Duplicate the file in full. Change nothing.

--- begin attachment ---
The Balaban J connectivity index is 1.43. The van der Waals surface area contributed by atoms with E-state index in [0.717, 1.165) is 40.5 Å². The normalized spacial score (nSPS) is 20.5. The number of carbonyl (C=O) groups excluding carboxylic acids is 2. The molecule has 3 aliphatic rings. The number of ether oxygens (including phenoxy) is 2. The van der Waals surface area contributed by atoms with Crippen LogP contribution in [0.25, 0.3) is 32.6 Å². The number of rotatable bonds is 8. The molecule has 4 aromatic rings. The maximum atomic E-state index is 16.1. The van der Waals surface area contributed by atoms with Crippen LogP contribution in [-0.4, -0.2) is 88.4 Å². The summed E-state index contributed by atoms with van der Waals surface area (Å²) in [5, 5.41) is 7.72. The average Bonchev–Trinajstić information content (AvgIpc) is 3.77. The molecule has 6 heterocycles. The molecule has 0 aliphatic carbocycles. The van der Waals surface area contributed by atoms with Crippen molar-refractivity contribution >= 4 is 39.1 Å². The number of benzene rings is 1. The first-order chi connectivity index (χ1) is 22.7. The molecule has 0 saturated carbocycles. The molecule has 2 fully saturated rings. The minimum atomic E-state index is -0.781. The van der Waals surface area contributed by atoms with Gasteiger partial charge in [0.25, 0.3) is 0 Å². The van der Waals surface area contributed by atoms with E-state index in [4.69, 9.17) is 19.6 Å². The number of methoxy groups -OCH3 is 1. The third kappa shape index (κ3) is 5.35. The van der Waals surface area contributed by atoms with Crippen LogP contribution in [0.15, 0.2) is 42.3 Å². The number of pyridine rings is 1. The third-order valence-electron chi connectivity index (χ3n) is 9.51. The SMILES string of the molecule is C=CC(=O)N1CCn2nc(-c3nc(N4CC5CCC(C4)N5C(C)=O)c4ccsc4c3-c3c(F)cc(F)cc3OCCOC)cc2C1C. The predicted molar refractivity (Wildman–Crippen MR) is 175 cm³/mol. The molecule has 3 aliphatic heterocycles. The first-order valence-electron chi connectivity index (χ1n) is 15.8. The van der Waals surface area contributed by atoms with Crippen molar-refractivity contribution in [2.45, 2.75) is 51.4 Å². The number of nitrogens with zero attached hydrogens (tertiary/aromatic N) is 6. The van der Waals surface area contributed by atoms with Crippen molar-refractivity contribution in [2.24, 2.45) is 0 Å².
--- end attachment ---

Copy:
The Balaban J connectivity index is 1.43. The van der Waals surface area contributed by atoms with E-state index in [0.717, 1.165) is 40.5 Å². The normalized spacial score (nSPS) is 20.5. The number of carbonyl (C=O) groups excluding carboxylic acids is 2. The molecule has 3 aliphatic rings. The number of ether oxygens (including phenoxy) is 2. The van der Waals surface area contributed by atoms with Crippen LogP contribution in [0.25, 0.3) is 32.6 Å². The number of rotatable bonds is 8. The molecule has 4 aromatic rings. The maximum atomic E-state index is 16.1. The van der Waals surface area contributed by atoms with Crippen LogP contribution in [-0.4, -0.2) is 88.4 Å². The summed E-state index contributed by atoms with van der Waals surface area (Å²) in [5, 5.41) is 7.72. The average Bonchev–Trinajstić information content (AvgIpc) is 3.77. The molecule has 6 heterocycles. The molecule has 0 aliphatic carbocycles. The van der Waals surface area contributed by atoms with Crippen molar-refractivity contribution >= 4 is 39.1 Å². The number of benzene rings is 1. The first-order chi connectivity index (χ1) is 22.7. The molecule has 0 saturated carbocycles. The molecule has 2 fully saturated rings. The minimum atomic E-state index is -0.781. The van der Waals surface area contributed by atoms with Gasteiger partial charge in [0.25, 0.3) is 0 Å². The van der Waals surface area contributed by atoms with E-state index in [4.69, 9.17) is 19.6 Å². The number of methoxy groups -OCH3 is 1. The third kappa shape index (κ3) is 5.35. The van der Waals surface area contributed by atoms with Crippen LogP contribution in [0.15, 0.2) is 42.3 Å². The number of pyridine rings is 1. The third-order valence-electron chi connectivity index (χ3n) is 9.51. The SMILES string of the molecule is C=CC(=O)N1CCn2nc(-c3nc(N4CC5CCC(C4)N5C(C)=O)c4ccsc4c3-c3c(F)cc(F)cc3OCCOC)cc2C1C. The predicted molar refractivity (Wildman–Crippen MR) is 175 cm³/mol. The molecule has 3 aliphatic heterocycles. The first-order valence-electron chi connectivity index (χ1n) is 15.8. The van der Waals surface area contributed by atoms with Crippen molar-refractivity contribution in [2.45, 2.75) is 51.4 Å². The number of nitrogens with zero attached hydrogens (tertiary/aromatic N) is 6. The van der Waals surface area contributed by atoms with Crippen molar-refractivity contribution in [2.24, 2.45) is 0 Å².